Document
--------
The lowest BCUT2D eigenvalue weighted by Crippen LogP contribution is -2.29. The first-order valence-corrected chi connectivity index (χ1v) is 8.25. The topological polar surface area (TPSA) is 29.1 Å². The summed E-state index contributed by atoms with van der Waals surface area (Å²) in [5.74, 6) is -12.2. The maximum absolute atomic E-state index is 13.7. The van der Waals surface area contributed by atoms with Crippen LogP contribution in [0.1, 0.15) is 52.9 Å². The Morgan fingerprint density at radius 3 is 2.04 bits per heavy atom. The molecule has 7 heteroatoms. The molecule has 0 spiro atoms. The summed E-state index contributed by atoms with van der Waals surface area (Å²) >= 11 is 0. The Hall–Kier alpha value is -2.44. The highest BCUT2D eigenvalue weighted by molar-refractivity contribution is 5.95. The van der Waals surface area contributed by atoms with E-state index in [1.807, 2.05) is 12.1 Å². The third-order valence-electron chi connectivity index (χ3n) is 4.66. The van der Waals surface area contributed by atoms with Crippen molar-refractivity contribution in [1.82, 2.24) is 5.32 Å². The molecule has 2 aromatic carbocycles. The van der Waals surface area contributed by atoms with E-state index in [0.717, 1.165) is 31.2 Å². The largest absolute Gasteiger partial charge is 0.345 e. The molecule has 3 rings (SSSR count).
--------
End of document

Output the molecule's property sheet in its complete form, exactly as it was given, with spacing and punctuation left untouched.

The lowest BCUT2D eigenvalue weighted by Crippen LogP contribution is -2.29. The first-order valence-corrected chi connectivity index (χ1v) is 8.25. The topological polar surface area (TPSA) is 29.1 Å². The summed E-state index contributed by atoms with van der Waals surface area (Å²) in [5.74, 6) is -12.2. The maximum absolute atomic E-state index is 13.7. The van der Waals surface area contributed by atoms with Crippen LogP contribution in [0.1, 0.15) is 52.9 Å². The Morgan fingerprint density at radius 3 is 2.04 bits per heavy atom. The molecule has 7 heteroatoms. The molecule has 0 spiro atoms. The summed E-state index contributed by atoms with van der Waals surface area (Å²) >= 11 is 0. The Hall–Kier alpha value is -2.44. The highest BCUT2D eigenvalue weighted by molar-refractivity contribution is 5.95. The van der Waals surface area contributed by atoms with E-state index in [1.807, 2.05) is 12.1 Å². The third-order valence-electron chi connectivity index (χ3n) is 4.66. The van der Waals surface area contributed by atoms with Crippen molar-refractivity contribution in [1.82, 2.24) is 5.32 Å². The molecule has 2 aromatic carbocycles. The van der Waals surface area contributed by atoms with E-state index in [0.717, 1.165) is 31.2 Å². The largest absolute Gasteiger partial charge is 0.345 e. The molecule has 3 rings (SSSR count).